The government must crack down on growing county lines child exploitation
Recently, I visited a community project on a housing estate where families told me they were being terrorised by a gang of boys, excluded from school, who were delivering a county line to an area about 80 miles away.
They were around 14 years old, wore balaclavas, and they were dishing out acts of violence and torching vehicles.
In 2020, Boris Johnson promised to “bite the head off the snake” of county lines. Yet the snake outlives his premiership, and it costs lives, life chances, and billions in taxpayers’ money.
We hear of primary school children in criminal gangs, teenagers attacking each other with knives and machetes, homes where children involved in the drugs trade are the main breadwinner, and communities where organised crime groups seek out and groom very vulnerable children, almost with impunity.
The current system is failing thousands of teenagers
Every year, thousands of children are being referred to social services because of concerns they are being criminally or sexually exploited or involved with gangs. It's happening in leafy suburbs as well as deprived areas, and since Covid many of these problems are worsening. One in five children aren’t attending school and one in five teenagers are leaving education without even basic qualifications.
This is not what anyone would want for our young people, and we should fight back.
The lack of a proper government strategy to protect vulnerable teenagers and provide early help is why I launched the Commission on Young Lives. Our final report offers a joined-up national programme to tackle failures in the children’s social care, mental health, family support and education systems which allow many teenagers to fall through the gaps and into danger.
We start by calling on the Prime Minister to recognise the scale of the threat and hold COBRA-style meetings to drive change, and for responsibility for all young people policy to go to a renamed department for children, schools and families with leadership at Cabinet level. We also propose a child poverty unit to tackle a key driver of child vulnerability.
We recommend a one-off mental health recovery programme and urge the government to deliver the reforms proposed in the Independent Review of Children’s Social Care. We set out plans for an army of youth practitioners to inspire and support young people, and we call for all school buildings to be opened before and after school, at weekends and during holidays to provide safe and appealing places for teenagers.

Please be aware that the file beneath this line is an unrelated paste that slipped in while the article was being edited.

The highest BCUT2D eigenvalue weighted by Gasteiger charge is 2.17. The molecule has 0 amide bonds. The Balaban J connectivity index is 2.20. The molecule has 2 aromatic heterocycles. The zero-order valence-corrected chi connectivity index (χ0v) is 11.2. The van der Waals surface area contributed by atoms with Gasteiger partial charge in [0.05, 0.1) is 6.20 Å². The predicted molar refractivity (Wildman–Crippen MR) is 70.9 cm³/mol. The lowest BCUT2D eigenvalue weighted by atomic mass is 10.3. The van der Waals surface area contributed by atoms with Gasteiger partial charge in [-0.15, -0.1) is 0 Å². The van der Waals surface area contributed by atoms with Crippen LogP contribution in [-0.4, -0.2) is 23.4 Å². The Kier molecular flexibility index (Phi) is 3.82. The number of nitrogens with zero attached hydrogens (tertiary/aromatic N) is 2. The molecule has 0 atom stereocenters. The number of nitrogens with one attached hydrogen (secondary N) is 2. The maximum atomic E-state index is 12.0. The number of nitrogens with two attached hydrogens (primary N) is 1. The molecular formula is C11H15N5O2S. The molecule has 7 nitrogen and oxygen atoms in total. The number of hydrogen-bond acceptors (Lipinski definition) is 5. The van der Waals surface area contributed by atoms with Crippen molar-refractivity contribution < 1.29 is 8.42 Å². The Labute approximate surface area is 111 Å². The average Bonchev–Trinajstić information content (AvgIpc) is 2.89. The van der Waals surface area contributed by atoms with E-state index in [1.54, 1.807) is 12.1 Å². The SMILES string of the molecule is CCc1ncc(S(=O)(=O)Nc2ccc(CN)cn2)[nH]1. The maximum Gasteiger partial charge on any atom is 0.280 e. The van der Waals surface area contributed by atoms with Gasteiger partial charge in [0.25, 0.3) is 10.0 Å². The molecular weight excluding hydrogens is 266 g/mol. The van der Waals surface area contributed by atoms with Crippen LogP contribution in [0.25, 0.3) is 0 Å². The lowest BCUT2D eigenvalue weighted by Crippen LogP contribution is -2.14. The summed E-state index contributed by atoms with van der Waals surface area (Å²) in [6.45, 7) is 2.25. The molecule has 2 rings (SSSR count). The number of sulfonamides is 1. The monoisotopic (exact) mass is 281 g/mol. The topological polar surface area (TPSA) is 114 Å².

We propose a new era of inclusive education, ending the culture of school exclusions, extending SEN support to keep children in school and learning, and putting a greater focus on nurture and therapeutic support for vulnerable children, along with a new Ofsted inclusion measure.
At the heart of our plans is a new Sure Start Plus Programme - a Sure Start for teenagers. Placed initially in deprived areas, this would be a mechanism for bringing services together and providing bespoke help for families and children who need it.
Our vision is a network that is part of the fabric of a community, that offers not only help for young people and families – be that through parenting classes or mental health support – but is also knitted into the education system and is a place that provides routes into training. Established in and around schools, the hubs would be run by charities, public bodies, business, and philanthropic organisations.
As someone who helped deliver Sure Start centres in the early 2000s, I know how well-respected and valuable that programme was before it was dismantled.
Much of this is about co-ordinating existing services better, but it will need some additional money, so we have called on the government to be creative about raising funds – from using the confiscated proceeds of crime, to a windfall tax on social media companies and mobile phone providers, to using National Lottery money more effectively.
Fundamentally though, it requires government to reassess its priorities and to put education, schools, and the young people who are being so badly held back at the centre of its plans for levelling up and growth.
I’m encouraged by the growing political consensus that the current system is failing thousands of teenagers. We’ve worked closely with MPs on all sides. Translating that agreement into action is the next step.
Anne Longfield CBE, chair of the Commission on Young Lives and former children’s commissioner for England.
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